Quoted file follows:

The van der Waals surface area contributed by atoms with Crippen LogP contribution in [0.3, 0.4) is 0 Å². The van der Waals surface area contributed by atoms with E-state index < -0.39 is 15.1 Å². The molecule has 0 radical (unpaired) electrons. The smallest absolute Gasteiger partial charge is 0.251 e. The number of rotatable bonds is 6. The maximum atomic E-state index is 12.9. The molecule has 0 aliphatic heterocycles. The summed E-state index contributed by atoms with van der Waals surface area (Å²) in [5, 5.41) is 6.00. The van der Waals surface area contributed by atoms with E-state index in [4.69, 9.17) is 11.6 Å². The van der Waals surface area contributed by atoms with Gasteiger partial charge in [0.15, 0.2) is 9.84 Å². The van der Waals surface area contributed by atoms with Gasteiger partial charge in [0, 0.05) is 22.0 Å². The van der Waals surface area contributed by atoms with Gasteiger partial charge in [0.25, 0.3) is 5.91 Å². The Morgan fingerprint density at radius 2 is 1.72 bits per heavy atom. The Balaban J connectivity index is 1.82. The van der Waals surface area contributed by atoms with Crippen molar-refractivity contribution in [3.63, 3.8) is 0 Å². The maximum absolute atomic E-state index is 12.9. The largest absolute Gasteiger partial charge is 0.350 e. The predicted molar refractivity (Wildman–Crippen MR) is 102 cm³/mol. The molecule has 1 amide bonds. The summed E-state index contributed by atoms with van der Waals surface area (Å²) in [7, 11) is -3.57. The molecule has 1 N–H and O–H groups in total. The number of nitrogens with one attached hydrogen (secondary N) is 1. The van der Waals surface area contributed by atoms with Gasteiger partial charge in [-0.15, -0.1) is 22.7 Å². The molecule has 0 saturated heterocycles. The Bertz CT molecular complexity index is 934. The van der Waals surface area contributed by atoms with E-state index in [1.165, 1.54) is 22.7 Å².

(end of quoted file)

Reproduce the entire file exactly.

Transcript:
The van der Waals surface area contributed by atoms with Crippen LogP contribution in [0.3, 0.4) is 0 Å². The van der Waals surface area contributed by atoms with E-state index < -0.39 is 15.1 Å². The molecule has 0 radical (unpaired) electrons. The smallest absolute Gasteiger partial charge is 0.251 e. The number of rotatable bonds is 6. The maximum atomic E-state index is 12.9. The molecule has 0 aliphatic heterocycles. The summed E-state index contributed by atoms with van der Waals surface area (Å²) in [5, 5.41) is 6.00. The van der Waals surface area contributed by atoms with E-state index in [4.69, 9.17) is 11.6 Å². The van der Waals surface area contributed by atoms with Gasteiger partial charge in [0.15, 0.2) is 9.84 Å². The van der Waals surface area contributed by atoms with Gasteiger partial charge in [0, 0.05) is 22.0 Å². The van der Waals surface area contributed by atoms with Gasteiger partial charge in [0.25, 0.3) is 5.91 Å². The Morgan fingerprint density at radius 2 is 1.72 bits per heavy atom. The Balaban J connectivity index is 1.82. The van der Waals surface area contributed by atoms with Crippen molar-refractivity contribution in [3.63, 3.8) is 0 Å². The maximum absolute atomic E-state index is 12.9. The largest absolute Gasteiger partial charge is 0.350 e. The predicted molar refractivity (Wildman–Crippen MR) is 102 cm³/mol. The molecule has 1 amide bonds. The summed E-state index contributed by atoms with van der Waals surface area (Å²) in [7, 11) is -3.57. The molecule has 1 N–H and O–H groups in total. The number of nitrogens with one attached hydrogen (secondary N) is 1. The van der Waals surface area contributed by atoms with Gasteiger partial charge in [-0.15, -0.1) is 22.7 Å². The molecule has 0 saturated heterocycles. The Bertz CT molecular complexity index is 934. The van der Waals surface area contributed by atoms with E-state index in [1.165, 1.54) is 22.7 Å².